Bitcoin Ignores Binance Hack Worries

May began with what many in the community had been waiting for for some time – a Binance hack. The exchange, considered the best and safest in the industry by many in the space, saw 7,000 BTC, worth $42 million at the time, taken from the exchange’s hot wallet through a “very advanced, persistent attack”.

The entire episode was handled adroitly by Binance CEO Changpeng Zhao and amazingly the event practically faded from collective memories, helped by Cryptopia, which had been hacked in January, finally throwing in the towel and entering liquidation, leaving users with coins on the platform facing an uncertain future in terms of return of funds.

The Binance hack didn’t affect the Bitcoin price in May, which picked up where it had left off in April and continued its surprise ascent, rising by $3,000 in the month to end at $8,300, an almost unimaginable valuation given the fact that it had been loitering around the $4,000 just weeks earlier. Suddenly talk of $10,000 and an imminent alt season was back on the agenda as those left in the space came out of hibernation.


Regulations Bite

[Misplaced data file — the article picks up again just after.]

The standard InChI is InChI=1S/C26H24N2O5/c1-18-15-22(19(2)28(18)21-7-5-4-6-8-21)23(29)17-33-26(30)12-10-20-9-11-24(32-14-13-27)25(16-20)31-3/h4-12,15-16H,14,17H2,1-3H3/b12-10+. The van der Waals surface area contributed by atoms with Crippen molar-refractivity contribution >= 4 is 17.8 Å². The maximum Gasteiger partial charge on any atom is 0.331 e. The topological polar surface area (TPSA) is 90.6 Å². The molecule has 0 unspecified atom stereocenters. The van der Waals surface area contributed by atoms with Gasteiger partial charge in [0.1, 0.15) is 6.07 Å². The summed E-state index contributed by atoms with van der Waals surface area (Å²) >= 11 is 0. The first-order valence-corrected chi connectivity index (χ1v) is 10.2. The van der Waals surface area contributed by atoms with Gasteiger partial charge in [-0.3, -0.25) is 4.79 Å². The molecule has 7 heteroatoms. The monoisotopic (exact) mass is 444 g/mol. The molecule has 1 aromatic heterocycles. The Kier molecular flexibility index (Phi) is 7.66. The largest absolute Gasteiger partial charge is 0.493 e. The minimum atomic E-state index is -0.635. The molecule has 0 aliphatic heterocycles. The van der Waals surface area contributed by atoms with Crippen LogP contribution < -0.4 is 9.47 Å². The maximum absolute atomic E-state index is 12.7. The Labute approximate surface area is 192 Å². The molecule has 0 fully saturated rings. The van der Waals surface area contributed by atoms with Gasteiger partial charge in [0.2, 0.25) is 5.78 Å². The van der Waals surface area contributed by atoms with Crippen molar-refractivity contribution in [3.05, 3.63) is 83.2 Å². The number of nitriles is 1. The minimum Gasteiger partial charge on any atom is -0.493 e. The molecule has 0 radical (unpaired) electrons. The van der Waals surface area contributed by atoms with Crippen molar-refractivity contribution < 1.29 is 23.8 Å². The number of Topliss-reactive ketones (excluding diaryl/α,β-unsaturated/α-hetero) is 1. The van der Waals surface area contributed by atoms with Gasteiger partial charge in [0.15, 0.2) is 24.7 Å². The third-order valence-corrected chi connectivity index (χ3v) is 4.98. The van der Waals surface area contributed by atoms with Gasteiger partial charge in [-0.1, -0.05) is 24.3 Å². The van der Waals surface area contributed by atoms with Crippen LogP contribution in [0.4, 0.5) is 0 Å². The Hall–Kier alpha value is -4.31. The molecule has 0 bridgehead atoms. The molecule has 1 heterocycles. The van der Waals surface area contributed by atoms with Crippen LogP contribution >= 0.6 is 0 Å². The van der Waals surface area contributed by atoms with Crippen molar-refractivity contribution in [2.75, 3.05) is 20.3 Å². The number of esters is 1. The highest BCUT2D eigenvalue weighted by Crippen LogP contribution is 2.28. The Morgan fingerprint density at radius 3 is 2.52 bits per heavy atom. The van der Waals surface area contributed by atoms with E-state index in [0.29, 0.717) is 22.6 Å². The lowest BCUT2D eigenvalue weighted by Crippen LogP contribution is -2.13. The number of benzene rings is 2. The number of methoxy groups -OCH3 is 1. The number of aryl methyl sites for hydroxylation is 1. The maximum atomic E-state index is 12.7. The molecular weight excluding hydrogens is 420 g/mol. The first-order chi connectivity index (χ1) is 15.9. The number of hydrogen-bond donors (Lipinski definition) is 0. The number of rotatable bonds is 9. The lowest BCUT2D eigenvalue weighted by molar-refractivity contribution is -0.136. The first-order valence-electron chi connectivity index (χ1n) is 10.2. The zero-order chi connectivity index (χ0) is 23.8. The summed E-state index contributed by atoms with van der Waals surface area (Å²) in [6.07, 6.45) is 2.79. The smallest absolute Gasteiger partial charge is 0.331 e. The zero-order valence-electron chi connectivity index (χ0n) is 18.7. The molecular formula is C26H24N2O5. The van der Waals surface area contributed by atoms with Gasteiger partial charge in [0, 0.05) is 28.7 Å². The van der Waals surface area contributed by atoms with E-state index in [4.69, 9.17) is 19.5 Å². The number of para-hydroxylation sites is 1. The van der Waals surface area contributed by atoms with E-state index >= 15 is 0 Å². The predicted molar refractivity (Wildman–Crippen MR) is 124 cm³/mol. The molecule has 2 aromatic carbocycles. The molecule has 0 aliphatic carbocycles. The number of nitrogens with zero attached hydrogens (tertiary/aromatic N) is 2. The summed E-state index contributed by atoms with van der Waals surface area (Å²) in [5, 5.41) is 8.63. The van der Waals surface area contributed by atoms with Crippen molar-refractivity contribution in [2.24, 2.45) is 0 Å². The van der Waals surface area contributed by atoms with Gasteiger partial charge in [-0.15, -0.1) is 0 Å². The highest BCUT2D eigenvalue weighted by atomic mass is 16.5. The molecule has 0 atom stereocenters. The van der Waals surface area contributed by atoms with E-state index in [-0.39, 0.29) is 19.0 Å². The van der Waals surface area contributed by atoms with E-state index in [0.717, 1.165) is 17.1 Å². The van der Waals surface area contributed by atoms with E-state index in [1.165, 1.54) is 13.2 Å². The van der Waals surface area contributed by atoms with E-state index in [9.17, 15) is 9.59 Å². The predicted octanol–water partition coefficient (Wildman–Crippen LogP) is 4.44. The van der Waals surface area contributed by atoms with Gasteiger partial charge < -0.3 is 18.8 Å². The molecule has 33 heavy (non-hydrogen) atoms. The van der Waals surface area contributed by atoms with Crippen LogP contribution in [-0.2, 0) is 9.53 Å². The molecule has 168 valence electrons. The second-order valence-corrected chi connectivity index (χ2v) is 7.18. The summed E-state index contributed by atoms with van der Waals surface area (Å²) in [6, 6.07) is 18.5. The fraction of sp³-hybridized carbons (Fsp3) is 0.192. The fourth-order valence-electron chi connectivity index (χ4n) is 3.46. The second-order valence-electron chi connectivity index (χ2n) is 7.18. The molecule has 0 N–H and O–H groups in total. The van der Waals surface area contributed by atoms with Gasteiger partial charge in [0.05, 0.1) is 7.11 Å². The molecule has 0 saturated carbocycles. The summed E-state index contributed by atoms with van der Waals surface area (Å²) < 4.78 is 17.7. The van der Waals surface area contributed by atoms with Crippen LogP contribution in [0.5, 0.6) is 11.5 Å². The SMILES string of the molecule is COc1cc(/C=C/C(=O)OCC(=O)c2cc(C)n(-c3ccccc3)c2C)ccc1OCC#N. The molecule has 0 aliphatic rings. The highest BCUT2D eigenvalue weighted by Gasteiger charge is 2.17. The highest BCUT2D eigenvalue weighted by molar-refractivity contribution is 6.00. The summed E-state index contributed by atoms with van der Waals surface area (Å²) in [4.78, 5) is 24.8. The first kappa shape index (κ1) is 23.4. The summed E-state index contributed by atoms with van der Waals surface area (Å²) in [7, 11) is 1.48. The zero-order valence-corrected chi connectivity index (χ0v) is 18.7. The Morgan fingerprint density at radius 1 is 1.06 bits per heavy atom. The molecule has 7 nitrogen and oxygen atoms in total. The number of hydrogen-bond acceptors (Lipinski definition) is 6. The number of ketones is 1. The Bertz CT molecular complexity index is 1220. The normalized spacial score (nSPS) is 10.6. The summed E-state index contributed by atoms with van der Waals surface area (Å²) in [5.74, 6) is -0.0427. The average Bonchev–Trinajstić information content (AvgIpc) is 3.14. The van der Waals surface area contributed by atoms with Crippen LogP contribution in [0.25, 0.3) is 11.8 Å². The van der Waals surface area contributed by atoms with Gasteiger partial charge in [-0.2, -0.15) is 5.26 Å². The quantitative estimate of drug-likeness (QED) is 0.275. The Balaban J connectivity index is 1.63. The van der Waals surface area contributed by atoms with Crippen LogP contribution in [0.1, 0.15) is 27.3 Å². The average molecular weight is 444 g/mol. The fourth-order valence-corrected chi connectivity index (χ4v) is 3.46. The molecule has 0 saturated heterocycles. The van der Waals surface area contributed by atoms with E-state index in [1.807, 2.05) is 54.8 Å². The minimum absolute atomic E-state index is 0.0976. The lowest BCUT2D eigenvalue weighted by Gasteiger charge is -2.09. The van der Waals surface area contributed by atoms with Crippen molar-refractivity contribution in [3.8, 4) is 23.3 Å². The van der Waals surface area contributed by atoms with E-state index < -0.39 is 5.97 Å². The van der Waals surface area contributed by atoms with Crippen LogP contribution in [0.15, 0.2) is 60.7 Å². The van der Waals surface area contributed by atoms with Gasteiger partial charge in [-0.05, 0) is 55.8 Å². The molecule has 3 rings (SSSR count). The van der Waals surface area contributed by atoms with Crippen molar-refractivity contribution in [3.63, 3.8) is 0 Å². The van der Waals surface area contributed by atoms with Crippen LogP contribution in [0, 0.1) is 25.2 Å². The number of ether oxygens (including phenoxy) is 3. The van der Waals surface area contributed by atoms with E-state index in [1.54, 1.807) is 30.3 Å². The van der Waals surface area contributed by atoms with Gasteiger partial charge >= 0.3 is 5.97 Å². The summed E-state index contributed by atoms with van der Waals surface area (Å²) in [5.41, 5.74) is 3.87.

Binance was back in the news in June when it announced that it was taking the bold move of removing US users from its platform due to its interpretation of ever-strengthening regulations in the country. While the crypto community was busy kicking off, Binance announced just hours later that a new Binance US platform would soon launch to replace it, albeit with a much reduced token list.

Crypto regulations made the headlines in both mainstream media and the crypto world in June when the Financial Action Task Force on Money Laundering (FATF) announced tough new rules governing all entities that dealt with cryptocurrency, including ascertaining identities of senders and recipients of crypto on their platforms

This ruling caused an outpouring of concern by exchanges who would suddenly have to work out how on earth to implement the new rules and also for users who were concerned that they would no longer remain anonymous…which was kind of the point.

Facebook’s Big Move